Can technology trigger a downward trend in claims for accident and injury on the roads?
Technology is revolutionising the way we live and work and the electric car is set to transform the way we drive. Hopefully these advances will help to reduce claims for accident and injury on British roads.
On the day when it is announced that the government will fund a further 3000 (approx.) charging points for electric cars in Britain, further developments are announced for the electric car. The research team for the Nissan Leaf has developed an app that allows a robot to take the wheel for familiar sections of the route. Not that you’ll have an actual robot dressed up in a chauffeur’s uniform. In fact, the technology works from an iPad on the dashboard that controls sensors and cameras that can “read” the route. For regular stressful journeys such as the school run, this could be a real boon. The “auto-drive” technology is spearheaded by a team at the University of Oxford. At the moment the cost runs at around five thousand pounds and the long-term hope is that it will be relatively cheap at around a hundred pounds per unit and contribute to a safer driving environment in which claims for accident and injury are lowered.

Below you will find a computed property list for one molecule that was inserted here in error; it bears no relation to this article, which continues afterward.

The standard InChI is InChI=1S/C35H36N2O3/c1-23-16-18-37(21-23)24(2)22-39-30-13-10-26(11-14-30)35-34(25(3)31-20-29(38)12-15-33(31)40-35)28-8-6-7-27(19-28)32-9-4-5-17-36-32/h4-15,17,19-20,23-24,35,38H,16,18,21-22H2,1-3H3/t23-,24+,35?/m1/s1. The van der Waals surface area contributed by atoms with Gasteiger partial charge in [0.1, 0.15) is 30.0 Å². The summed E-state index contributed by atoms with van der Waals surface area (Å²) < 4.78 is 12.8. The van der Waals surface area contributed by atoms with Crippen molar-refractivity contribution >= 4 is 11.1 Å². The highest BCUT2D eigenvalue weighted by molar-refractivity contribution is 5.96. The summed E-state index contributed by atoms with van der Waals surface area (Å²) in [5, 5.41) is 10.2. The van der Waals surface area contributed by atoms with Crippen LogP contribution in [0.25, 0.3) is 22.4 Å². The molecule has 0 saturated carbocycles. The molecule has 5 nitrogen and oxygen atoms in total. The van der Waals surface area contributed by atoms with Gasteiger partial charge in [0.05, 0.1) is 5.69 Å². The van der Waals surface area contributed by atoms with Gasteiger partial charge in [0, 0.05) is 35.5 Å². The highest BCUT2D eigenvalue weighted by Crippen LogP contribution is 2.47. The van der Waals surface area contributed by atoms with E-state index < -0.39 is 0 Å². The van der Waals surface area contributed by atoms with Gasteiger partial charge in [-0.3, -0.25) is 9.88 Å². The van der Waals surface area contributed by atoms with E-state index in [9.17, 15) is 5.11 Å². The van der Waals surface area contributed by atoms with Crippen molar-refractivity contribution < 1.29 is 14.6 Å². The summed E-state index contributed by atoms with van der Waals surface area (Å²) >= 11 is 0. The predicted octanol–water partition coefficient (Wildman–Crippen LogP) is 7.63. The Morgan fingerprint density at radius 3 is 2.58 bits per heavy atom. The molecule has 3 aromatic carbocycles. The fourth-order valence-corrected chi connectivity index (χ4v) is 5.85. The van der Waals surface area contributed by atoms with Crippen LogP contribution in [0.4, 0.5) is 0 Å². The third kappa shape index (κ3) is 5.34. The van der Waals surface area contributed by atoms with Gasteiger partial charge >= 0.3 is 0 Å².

The Nissan car production plant at Sunderland has announced a planned output of 50,000 Nissan Leaf electric cars (EVs) and 60,000 batteries per annum. The government, keen to promote green technologies has also announced today the second tranche of its investment in EV charging points, to bring the total up to 8,000 around the country. Initiatives will also be announced for home charging point installations and the focus mainly in towns. It is unlikely that long distance heavy vehicles will convert to electric power anytime soon, but it is a good option for the family and commuter run-around and a marvellous contributor to reducing claims for accident and injury on the roads. It is unfortunate however, that these two good news announcements are made on the same day that Britain’s electricity generation crisis dominates the headlines. Never mind the “always on 24/7 society”, by 2016, we really have to ask the last person leaving to switch off the light, unless of course, the imminent power black outs have already done it.